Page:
Text messaging, Twitter and Facebook have revolutionized the way we communicate with one another on a daily basis. From slang terms to text-speak, the casualness has become somewhat routine but what happens when students blur those barriers of online communication and slang shortcuts creep into the classroom? High school teachers are dealing with a lot more IDKs, IMOs and IDCs on assignments nationwide.

Terry Wood, a foreign language teacher at St. Mary's Ryken High School in Leonardtown, Md., has seen a "dramatic decline" in the writing abilities of her students. "They do not capitalize words or use punctuation anymore," Wood, a teacher with 10 years of in-class experience, says. "Even in e-mails to teachers or [on] writing assignments, any word longer than one syllable is now abbreviated to one."

While some advocates have argued that the use of slang is simply an evolution of language, Chad Dion Lassiter, professor of race relations at the University of Pennsylvania disagrees: He considers it "a dumbing down of culture." "We're looking at some of these writing skills and what I'm noticing is [that] there is miscommunication due to the fact that their communication is so limited," he says. "The problem is the adults. We have to train adults to work with young people and hold them accountable."

What do you think? Does slang belong on assignments? If not, how should teachers combat this growing trend of text lingo in the classroom?

Going to college doesn't have to break the bank or saddle you with tens of thousands of dollars in student loan debt. Check out the Scholarships.com free college scholarship search where you’ll discover you qualify for hundreds of thousands of dollars in scholarships in just a few minutes, then apply and win! It’s that easy!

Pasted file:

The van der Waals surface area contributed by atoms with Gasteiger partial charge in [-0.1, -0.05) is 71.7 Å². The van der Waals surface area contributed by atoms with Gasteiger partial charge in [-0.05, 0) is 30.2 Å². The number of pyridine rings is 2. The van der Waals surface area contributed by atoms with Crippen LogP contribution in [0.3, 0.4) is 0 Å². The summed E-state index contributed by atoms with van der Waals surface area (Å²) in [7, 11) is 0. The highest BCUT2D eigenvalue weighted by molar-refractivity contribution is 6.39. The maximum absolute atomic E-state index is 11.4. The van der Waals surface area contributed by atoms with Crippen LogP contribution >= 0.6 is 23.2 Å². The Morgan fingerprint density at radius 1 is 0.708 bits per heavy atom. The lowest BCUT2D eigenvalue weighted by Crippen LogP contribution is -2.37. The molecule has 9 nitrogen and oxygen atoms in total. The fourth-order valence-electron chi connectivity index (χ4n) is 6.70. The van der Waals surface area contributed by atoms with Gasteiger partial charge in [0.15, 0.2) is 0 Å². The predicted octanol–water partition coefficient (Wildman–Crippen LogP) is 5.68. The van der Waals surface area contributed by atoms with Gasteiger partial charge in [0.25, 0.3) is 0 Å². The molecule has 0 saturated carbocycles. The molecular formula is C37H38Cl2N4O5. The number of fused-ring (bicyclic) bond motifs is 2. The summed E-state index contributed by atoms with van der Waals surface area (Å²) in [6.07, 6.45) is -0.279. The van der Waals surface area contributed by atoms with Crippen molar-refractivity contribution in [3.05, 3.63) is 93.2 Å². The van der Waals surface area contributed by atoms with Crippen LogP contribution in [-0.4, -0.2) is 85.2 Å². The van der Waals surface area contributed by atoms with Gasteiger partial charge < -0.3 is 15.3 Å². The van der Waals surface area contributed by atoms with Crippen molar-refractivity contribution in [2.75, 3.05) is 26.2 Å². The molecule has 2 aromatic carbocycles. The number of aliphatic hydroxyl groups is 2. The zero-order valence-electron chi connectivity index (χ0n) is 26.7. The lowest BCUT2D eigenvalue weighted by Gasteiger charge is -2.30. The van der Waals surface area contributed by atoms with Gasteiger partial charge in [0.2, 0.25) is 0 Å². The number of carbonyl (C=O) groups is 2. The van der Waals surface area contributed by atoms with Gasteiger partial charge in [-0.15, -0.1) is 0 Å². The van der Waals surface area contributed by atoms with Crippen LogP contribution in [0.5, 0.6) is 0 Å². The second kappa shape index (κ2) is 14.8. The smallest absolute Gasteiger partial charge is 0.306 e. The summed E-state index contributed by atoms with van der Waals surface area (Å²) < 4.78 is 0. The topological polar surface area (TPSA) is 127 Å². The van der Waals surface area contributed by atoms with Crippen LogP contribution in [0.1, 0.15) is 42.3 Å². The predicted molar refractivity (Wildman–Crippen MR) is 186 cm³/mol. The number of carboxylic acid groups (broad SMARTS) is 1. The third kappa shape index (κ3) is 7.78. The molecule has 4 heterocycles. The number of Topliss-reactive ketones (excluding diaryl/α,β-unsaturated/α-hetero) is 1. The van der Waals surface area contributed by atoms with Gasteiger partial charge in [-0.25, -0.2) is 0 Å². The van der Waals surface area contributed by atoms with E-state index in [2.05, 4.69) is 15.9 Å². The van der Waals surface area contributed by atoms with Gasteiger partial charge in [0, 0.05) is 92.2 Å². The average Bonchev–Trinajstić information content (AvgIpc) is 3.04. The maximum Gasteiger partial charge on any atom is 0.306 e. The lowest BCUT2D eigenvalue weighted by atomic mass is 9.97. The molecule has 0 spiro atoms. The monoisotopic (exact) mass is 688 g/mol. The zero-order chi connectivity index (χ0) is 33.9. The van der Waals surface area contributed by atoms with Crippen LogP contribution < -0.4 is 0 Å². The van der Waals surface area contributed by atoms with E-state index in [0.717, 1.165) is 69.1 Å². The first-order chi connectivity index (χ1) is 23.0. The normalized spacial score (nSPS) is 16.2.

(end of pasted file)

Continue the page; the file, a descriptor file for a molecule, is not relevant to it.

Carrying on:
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by Jacquelene Bennett

One of the most striking differences between high school and college is how everyone pays attention to the news. Most students are up to date with their current events and world happenings and they love to talk about it in and out of class. So how can you become news savvy?

Whether they are reading online newspapers, blog or user-generated content on social media sites, college students get their news primarily through the Internet. I first learned about Bin Laden's death through Facebook after someone had posted it as their status and I know people who get Twitter updates from online publications sent directly to their phones so they can stay on top of major news events.

Another way to gather news is by watching television. CNN or MSNBC is always on in the cafeteria or coffeehouse area at my school. My friends and I tune in to those channels but we prefer to watch “The Daily Show with Jon Stewart” and “The Colbert Report.” These shows keep you informed without beating you over the head with hours of unimportant opinions and reports and they make you laugh in the process.

Of course, there is always the traditional method of gathering news: newspapers and other print media. When I’m on campus, I never have to look very far to find copies of the New York Times, the Los Angeles Times, the Wall Street Journal or a number of local publications. Not only are these print publications widely available to students every day but they are also free. Thanks, U of R!